15 3 COMPANIES AND UNIVERSITIES SERVE MOOCs TO THE MASSES CREDIT MODEL Identity verified, Signature Track courses offer accredited completion certificate. Universities accept credit after completion of certificate & final. REACH 62 Colleges and Universities. 2.8 Million Registered Users. 337 courses. 675,000 Registered Users. 12 Universities. 24 Classes. 400,000 Users. 22 active courses.
16 4 CONTROVERSY
17 4 CONTROVERSY As MOOCs become increasingly popular all over the world, the means by which learning is measured, evaluated, and credited is a topic of controversy in higher education. Some courses have already been accredited and universities are beginning to accept transfer credit for completing MOOCs. These companies have quickly grown in size and hype, and their rapid growth has led to many questions around how MOOCs may shape the future of higher education. Coursera, Udacity, and edx were not originally meant to grant credit, and the recent push from administrators to enable students to earn credit for the successful completion of a MOOC raises many questions.
18 5 DISCUSSIONS TODAY
19 5 5 DISCUSSIONS TODAY What are people saying? "MOOCs are just the tip of the iceberg," said John Mitchell, professor of computer science and Stanford's first vice provost for online learning. "One of the great things about online technology is we can produce one kind of material a video, an interactive session, an experimental laboratory that is online and use it in multiple different ways. We're evolving our way of presenting educational material."
20 5 DISCUSSIONS TODAY Professors Credit: 72% of professors say students should NOT earn units for MOOCs. Cons: 55% say teaching a MOOC diverts their attention away from their existing responsibilities on campus. Pros: MOOCs have the potential to greatly further the spread of higher knowledge and help individual professors gain larger recognition for their work. Some professors report having higher engagement with their students, and believe MOOCs will produce a larger number of solutions for projects and assignments, as many more students will be participating.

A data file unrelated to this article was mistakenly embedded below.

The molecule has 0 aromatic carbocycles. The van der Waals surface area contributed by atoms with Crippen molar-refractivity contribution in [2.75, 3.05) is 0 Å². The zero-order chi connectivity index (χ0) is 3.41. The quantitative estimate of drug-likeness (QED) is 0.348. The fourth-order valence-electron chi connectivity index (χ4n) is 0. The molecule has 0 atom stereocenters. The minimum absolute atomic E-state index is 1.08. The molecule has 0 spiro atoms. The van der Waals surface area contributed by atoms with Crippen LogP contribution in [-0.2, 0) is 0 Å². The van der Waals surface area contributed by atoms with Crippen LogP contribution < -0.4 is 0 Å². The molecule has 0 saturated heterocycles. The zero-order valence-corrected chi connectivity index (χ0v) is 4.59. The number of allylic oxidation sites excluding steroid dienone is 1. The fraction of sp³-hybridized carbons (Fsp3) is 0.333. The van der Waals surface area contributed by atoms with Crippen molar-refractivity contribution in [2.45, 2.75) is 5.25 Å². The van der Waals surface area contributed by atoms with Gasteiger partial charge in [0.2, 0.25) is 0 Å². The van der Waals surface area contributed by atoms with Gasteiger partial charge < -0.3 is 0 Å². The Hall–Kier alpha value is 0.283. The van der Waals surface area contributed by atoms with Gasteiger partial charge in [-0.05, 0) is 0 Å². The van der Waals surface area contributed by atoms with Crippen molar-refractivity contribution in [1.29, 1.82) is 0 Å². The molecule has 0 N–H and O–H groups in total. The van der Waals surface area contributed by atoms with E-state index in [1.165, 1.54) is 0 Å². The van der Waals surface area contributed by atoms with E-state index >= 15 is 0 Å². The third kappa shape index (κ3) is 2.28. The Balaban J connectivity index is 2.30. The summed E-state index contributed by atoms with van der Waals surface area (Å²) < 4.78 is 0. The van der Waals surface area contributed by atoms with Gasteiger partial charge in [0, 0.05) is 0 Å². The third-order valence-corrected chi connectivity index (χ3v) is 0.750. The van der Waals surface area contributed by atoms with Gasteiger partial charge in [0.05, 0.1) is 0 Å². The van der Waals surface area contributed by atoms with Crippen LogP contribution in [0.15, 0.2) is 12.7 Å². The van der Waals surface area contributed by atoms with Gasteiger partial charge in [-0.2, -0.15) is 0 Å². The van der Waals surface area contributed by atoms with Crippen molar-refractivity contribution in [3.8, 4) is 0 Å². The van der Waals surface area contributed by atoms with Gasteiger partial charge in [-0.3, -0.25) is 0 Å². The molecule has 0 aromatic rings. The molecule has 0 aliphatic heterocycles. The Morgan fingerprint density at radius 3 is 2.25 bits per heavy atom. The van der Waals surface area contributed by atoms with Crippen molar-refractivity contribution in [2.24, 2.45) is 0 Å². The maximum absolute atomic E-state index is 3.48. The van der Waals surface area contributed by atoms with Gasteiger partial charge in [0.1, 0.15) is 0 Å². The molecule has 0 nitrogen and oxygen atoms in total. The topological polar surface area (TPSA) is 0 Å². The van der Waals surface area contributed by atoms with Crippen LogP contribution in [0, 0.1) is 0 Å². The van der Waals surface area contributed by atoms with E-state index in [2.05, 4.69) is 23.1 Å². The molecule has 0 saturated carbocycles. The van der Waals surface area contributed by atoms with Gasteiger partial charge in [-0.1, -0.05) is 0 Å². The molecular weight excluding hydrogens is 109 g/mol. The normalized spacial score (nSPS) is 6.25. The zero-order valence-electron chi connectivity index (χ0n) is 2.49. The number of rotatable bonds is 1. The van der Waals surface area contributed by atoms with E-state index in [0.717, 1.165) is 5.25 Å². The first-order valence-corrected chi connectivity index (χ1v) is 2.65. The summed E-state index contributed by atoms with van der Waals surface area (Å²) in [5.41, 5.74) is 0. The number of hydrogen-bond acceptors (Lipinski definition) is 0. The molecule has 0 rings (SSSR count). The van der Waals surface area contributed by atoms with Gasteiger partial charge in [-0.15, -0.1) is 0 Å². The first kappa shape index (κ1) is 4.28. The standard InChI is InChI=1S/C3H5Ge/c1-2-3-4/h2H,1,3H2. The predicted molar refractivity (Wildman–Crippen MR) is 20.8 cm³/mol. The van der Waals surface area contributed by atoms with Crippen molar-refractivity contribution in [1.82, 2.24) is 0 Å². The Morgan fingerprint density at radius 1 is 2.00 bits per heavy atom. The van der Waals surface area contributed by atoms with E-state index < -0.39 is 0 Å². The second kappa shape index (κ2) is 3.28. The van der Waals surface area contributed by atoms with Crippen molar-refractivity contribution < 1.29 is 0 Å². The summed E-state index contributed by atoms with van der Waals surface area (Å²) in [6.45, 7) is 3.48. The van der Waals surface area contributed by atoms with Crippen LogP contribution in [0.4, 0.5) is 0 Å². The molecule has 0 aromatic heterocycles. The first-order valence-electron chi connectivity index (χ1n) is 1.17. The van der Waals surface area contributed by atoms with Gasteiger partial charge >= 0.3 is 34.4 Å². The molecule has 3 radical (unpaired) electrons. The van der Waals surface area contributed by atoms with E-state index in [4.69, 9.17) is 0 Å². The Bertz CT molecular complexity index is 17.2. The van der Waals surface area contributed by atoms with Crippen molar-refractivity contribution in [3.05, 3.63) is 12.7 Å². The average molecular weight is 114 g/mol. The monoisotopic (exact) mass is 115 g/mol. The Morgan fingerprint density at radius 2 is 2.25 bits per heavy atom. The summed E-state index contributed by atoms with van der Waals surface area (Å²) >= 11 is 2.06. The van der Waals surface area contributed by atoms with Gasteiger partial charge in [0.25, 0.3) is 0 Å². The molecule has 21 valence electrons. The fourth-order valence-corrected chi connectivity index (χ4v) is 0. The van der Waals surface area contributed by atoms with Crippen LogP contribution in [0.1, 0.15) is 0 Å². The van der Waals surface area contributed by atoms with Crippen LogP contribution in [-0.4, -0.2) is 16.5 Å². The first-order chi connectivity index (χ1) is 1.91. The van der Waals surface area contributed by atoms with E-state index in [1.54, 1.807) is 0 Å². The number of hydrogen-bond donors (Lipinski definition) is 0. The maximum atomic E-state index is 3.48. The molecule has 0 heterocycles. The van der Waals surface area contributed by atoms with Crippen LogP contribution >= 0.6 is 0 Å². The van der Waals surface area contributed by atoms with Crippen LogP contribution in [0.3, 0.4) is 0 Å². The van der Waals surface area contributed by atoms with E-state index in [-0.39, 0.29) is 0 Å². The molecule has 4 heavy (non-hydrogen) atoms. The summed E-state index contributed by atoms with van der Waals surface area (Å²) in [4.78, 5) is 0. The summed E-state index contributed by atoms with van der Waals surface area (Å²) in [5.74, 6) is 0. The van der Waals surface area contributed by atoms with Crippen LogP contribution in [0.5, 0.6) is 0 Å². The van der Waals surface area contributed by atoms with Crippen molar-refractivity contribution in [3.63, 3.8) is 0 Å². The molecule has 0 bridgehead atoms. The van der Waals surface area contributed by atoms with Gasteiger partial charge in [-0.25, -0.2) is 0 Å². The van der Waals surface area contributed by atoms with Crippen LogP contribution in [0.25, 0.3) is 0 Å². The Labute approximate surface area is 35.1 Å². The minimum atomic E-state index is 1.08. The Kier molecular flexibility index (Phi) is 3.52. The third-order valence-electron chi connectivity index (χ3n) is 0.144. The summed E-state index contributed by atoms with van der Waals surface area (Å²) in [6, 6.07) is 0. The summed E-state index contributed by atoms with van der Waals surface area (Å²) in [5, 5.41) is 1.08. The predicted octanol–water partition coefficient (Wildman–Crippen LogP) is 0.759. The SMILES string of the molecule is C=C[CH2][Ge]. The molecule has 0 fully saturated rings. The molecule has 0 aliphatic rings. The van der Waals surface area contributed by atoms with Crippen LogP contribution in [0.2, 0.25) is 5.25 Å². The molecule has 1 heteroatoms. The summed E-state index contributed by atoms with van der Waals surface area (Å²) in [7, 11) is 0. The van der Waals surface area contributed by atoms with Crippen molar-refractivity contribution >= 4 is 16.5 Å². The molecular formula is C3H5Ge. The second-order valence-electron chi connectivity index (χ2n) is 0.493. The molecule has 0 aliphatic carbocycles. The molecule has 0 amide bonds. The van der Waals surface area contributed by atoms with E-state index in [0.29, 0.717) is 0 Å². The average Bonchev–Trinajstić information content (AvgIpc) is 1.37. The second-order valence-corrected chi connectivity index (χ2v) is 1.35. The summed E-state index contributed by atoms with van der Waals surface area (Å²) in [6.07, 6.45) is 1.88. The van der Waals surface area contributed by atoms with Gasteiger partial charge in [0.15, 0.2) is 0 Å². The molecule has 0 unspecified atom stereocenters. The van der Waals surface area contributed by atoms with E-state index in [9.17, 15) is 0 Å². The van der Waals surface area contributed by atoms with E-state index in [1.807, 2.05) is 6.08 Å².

21 5 5 DISCUSSIONS TODAY Presidents Presidents remain unpersuaded by, if not skeptical of, MOOC mania. Only 14 percent of presidents strongly agree, and another 28 percent agree, that massive open online courses have great potential to make a positive impact on higher education; 31 percent disagree or strongly disagree, and the rest are neutral.
22 5 5 DISCUSSIONS TODAY Registrars The biggest concern remains how to keep the integrity of the student record. If a student is attempting to receive credit for completing a MOOC course, how does a university verify the student s identity and that that student completed the assignments and passed the exams? Needs: Keeping constantly informed about the issues surrounding MOOCs will help Registrars fully support the needs of their faculty and students.
23 5 5 DISCUSSIONS TODAY Legislators Legislators are primarily concerned with remedying the problems of accessibility and affordability in public higher education. Many public institutions struggle with over-enrollment in core classes necessary for graduation and MOOCs have the potential to help students complete their degrees on time. By passing legislation to permit the teaching of core classes using MOOCs, legislators and universities stand to gain huge cost savings.
24 5 5 DISCUSSIONS TODAY Librarians The biggest challenge will be in supporting the resource needs of their institution s courses. The open nature of a MOOCs course necessitates using content with open copyrights.